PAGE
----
Casino Royale is an original kind of spy-spoof, and you can actually see its influence in later, more successful send-ups (Austin Powers owes a debt of gratitude). It’s in that vague 1960s genre of the madcap sex comedy, with more cameos than actual laughs, and plays on the vague sexism of the era without totally sending it up. It does have a clever premise, but the execution is haphazard, the sudden and the shifts in plot and focus too random to make the barest amount of sense. The only possible reason to watch this film is to see just how such a great cast and a strong group of writers managed to cock up so dramatically.
But, Lauren, isn’t this column called “What I Did For Love”? Doesn’t that mean that you must have originally watched this film because someone you loved was in it? Well, yes, so here is the confessional part of this review, because this film, in fact, is representative of what I did for an actor I probably should not love.
I adore Peter Sellers. This adoration is not something I’m wholly proud of—I’m aware of his personal problems, of his meanness to his wives, and the issues he dealt with, badly, his whole life. But the man is undoubtedly a brilliant comedian and, at his best, is adorably geeky. His earlier British comedies like Two-Way Stretch and The Wrong Arm of the Law have him as a suave Cockney criminal; he makes a big impression as a teddy boy in The Ladykillers. He’s dorkily charming in The Mouse that Roared, and, of course, his early Pink Panther films are simply remarkable. He was also an excellent dramatic actor, as evidenced in Being There and Lolita. In fact, for such a versatile performer, it’s a shame he didn’t get to play more dramatic roles.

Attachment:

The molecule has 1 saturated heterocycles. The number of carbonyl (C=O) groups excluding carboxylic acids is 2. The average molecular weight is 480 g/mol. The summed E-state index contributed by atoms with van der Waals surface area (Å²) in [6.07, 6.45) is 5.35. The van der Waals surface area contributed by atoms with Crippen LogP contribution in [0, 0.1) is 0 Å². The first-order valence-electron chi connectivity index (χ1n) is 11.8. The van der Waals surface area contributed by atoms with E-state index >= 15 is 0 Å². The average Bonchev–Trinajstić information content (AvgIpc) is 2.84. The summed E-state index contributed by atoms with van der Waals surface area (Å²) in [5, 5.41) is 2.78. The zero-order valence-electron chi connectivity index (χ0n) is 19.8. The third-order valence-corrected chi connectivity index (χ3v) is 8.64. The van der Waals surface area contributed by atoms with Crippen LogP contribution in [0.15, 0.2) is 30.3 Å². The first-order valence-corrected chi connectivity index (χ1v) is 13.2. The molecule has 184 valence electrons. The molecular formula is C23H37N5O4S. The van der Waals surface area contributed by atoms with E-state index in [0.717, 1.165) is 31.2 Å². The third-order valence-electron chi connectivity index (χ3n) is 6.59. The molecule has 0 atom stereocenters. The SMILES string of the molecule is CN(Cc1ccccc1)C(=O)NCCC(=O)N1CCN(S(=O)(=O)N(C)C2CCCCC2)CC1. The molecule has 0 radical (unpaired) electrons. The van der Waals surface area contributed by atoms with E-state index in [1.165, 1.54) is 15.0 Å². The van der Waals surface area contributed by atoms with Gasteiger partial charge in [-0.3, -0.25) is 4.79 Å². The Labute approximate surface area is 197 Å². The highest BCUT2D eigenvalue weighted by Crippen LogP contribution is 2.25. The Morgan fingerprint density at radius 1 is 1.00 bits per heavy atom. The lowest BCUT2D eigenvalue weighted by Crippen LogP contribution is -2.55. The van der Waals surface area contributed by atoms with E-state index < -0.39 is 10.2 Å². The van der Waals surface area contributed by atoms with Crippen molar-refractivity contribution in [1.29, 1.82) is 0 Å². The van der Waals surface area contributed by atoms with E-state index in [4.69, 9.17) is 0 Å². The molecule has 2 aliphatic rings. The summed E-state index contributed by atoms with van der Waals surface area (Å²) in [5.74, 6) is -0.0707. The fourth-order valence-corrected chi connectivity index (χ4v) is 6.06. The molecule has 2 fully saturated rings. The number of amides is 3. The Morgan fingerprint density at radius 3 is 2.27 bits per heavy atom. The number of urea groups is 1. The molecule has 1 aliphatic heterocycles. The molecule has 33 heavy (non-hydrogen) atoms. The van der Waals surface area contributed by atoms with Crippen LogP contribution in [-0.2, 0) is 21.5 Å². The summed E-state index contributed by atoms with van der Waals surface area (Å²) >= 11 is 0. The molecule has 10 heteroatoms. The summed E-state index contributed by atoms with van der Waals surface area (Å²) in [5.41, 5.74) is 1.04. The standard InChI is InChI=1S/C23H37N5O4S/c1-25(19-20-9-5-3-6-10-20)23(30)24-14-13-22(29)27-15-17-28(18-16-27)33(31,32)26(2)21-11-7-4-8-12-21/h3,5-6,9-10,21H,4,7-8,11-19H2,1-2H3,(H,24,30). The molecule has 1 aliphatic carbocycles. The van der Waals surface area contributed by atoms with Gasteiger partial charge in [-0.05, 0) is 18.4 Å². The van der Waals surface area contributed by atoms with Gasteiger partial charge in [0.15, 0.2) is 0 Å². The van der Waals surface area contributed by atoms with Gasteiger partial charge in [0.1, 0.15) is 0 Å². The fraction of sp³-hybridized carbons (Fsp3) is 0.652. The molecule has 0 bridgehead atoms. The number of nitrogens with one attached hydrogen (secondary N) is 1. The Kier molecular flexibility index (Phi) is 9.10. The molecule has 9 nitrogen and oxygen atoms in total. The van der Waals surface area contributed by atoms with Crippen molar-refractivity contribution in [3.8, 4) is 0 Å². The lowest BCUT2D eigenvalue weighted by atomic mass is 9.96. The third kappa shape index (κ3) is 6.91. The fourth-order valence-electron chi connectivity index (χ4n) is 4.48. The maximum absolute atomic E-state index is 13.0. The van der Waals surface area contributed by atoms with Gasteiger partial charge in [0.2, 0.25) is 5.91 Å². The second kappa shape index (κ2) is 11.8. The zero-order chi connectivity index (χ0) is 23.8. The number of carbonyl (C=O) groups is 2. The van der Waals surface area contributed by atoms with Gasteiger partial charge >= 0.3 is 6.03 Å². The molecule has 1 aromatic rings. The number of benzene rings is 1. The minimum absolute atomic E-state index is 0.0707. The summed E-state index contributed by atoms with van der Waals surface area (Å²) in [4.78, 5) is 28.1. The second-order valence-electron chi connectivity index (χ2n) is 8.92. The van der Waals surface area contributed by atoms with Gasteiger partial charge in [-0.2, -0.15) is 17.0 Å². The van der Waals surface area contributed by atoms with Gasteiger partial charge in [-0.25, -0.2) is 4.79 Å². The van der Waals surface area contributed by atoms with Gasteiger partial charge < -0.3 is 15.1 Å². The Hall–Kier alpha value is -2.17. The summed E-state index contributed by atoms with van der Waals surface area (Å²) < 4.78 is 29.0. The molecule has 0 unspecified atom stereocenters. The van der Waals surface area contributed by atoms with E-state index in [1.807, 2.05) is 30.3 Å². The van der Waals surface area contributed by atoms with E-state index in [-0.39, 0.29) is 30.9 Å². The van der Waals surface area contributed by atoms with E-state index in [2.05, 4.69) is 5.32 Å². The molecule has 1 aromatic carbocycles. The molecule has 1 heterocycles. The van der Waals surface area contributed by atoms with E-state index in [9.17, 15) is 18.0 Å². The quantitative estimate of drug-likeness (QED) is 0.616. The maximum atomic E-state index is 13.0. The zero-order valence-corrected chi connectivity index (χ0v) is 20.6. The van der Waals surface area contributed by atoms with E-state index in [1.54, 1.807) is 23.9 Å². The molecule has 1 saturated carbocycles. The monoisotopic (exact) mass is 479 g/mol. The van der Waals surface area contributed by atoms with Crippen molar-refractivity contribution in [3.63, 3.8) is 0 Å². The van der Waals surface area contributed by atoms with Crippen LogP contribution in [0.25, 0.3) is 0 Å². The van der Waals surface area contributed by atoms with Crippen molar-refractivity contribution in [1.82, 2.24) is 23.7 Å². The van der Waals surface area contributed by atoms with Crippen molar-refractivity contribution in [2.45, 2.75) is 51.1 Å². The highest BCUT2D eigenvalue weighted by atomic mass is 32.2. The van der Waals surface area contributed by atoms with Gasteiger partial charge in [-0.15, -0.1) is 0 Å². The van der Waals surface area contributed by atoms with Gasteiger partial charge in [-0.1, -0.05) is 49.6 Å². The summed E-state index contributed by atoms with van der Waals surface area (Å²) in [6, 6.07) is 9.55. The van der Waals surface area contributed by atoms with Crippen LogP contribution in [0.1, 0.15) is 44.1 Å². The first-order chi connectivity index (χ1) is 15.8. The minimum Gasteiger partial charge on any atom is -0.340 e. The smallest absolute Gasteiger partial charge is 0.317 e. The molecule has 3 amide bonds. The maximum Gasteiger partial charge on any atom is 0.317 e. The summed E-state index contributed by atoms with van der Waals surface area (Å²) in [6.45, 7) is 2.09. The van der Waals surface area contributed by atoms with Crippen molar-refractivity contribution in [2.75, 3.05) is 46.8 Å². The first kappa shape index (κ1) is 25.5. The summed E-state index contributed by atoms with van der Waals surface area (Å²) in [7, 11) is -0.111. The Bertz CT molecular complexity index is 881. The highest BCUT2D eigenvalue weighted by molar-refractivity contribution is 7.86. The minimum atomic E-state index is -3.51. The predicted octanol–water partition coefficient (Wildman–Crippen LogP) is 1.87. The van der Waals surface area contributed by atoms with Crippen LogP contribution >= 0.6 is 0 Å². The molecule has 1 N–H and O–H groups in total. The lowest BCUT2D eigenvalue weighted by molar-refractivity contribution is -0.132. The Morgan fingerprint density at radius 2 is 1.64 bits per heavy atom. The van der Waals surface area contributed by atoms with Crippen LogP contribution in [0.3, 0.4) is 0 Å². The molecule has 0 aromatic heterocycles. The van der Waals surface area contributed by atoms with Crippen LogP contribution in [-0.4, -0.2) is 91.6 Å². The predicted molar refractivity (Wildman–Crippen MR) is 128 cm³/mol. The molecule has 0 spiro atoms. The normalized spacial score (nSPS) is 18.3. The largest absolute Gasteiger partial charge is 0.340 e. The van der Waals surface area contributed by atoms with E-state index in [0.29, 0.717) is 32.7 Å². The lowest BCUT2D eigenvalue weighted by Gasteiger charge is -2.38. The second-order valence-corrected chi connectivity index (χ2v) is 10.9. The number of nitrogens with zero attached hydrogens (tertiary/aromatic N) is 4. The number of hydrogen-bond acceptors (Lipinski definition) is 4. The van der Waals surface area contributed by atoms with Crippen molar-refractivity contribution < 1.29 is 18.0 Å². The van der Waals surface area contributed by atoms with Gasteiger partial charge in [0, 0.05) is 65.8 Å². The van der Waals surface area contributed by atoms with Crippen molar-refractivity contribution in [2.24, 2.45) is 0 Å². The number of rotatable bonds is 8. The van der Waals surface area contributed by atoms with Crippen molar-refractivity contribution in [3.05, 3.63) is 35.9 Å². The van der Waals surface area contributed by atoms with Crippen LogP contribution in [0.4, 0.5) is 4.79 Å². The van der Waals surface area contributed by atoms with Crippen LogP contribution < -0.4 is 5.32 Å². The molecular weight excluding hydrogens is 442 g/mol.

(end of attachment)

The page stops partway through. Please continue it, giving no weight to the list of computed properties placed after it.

The bizarre thing about Sellers’s performance in Casino Royale – and probably what gave rise to the story about him thinking he was actually being hired to play Bond – is that, in a film so goddamn wild, he’s so subdued. While everyone else is playing things for laughs, probably the best comedian in the bunch is playing things straight. It’s a weird experience to watch Sellers in this part—he’s evidently not engaged with the film; more so than anyone else, he doesn’t want to be there. His lack of energy, so present in his films of this period, make his scenes drag. Even if he and Welles despised each other, one wishes that they’d powered through and used that in their scenes together, because that could’ve been electric. The failure of the film is hardly Sellers’s fault, but he does not seem comfortable in the part.
Casino Royale remains a benchmark for big budget critical failures—against all wisdom, the damn actually made money—but I have a weird affection for it. Watched as vignettes rather than as a complete film, it has a crazy camp value and an enjoyable 1960s aesthetic. The cast is excellent. And Peter Sellers…well, I continue to love him, in spite of myself.